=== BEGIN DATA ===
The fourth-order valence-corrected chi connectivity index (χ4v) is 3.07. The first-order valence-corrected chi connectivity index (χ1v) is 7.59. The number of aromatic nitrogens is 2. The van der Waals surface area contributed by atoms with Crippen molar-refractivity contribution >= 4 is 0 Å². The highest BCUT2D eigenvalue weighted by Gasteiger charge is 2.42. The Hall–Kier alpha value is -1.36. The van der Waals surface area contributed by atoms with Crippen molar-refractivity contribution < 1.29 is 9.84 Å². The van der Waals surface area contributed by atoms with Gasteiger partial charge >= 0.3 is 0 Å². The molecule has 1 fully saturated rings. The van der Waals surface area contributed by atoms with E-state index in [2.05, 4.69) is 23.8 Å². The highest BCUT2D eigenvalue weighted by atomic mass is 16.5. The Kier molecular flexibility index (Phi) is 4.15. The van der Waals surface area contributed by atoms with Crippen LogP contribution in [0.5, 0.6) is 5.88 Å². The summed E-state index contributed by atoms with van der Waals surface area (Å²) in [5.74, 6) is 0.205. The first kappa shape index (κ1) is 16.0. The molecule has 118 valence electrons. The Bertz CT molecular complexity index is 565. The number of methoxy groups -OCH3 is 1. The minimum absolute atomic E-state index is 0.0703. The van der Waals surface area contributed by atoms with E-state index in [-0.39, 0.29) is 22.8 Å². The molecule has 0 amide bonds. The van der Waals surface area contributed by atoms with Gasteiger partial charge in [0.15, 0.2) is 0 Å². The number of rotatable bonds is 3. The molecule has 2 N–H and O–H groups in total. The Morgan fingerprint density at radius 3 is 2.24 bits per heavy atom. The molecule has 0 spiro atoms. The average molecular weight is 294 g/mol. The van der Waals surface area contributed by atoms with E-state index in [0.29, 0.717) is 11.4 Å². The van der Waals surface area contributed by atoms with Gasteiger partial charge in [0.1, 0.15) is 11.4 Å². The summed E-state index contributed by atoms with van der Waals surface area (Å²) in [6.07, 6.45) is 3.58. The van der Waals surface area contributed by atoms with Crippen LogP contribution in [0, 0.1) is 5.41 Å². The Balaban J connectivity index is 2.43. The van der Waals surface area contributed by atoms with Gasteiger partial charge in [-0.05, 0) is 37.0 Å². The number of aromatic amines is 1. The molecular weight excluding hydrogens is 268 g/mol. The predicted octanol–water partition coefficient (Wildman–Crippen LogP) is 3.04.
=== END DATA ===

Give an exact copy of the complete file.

The fourth-order valence-corrected chi connectivity index (χ4v) is 3.07. The first-order valence-corrected chi connectivity index (χ1v) is 7.59. The number of aromatic nitrogens is 2. The van der Waals surface area contributed by atoms with Crippen molar-refractivity contribution >= 4 is 0 Å². The highest BCUT2D eigenvalue weighted by Gasteiger charge is 2.42. The Hall–Kier alpha value is -1.36. The van der Waals surface area contributed by atoms with Crippen molar-refractivity contribution < 1.29 is 9.84 Å². The van der Waals surface area contributed by atoms with Gasteiger partial charge >= 0.3 is 0 Å². The molecule has 1 fully saturated rings. The van der Waals surface area contributed by atoms with E-state index in [2.05, 4.69) is 23.8 Å². The highest BCUT2D eigenvalue weighted by atomic mass is 16.5. The Kier molecular flexibility index (Phi) is 4.15. The van der Waals surface area contributed by atoms with Crippen LogP contribution in [0.5, 0.6) is 5.88 Å². The summed E-state index contributed by atoms with van der Waals surface area (Å²) in [5.74, 6) is 0.205. The first kappa shape index (κ1) is 16.0. The molecule has 118 valence electrons. The Bertz CT molecular complexity index is 565. The number of methoxy groups -OCH3 is 1. The minimum absolute atomic E-state index is 0.0703. The van der Waals surface area contributed by atoms with E-state index in [-0.39, 0.29) is 22.8 Å². The molecule has 0 amide bonds. The van der Waals surface area contributed by atoms with Gasteiger partial charge in [0.15, 0.2) is 0 Å². The number of rotatable bonds is 3. The molecule has 2 N–H and O–H groups in total. The Morgan fingerprint density at radius 3 is 2.24 bits per heavy atom. The molecule has 0 spiro atoms. The average molecular weight is 294 g/mol. The van der Waals surface area contributed by atoms with E-state index in [0.29, 0.717) is 11.4 Å². The van der Waals surface area contributed by atoms with Gasteiger partial charge in [0.1, 0.15) is 11.4 Å². The summed E-state index contributed by atoms with van der Waals surface area (Å²) in [6.07, 6.45) is 3.58. The van der Waals surface area contributed by atoms with Crippen LogP contribution in [0, 0.1) is 5.41 Å². The Balaban J connectivity index is 2.43. The van der Waals surface area contributed by atoms with Gasteiger partial charge in [-0.05, 0) is 37.0 Å². The number of aromatic amines is 1. The molecular weight excluding hydrogens is 268 g/mol. The predicted octanol–water partition coefficient (Wildman–Crippen LogP) is 3.04.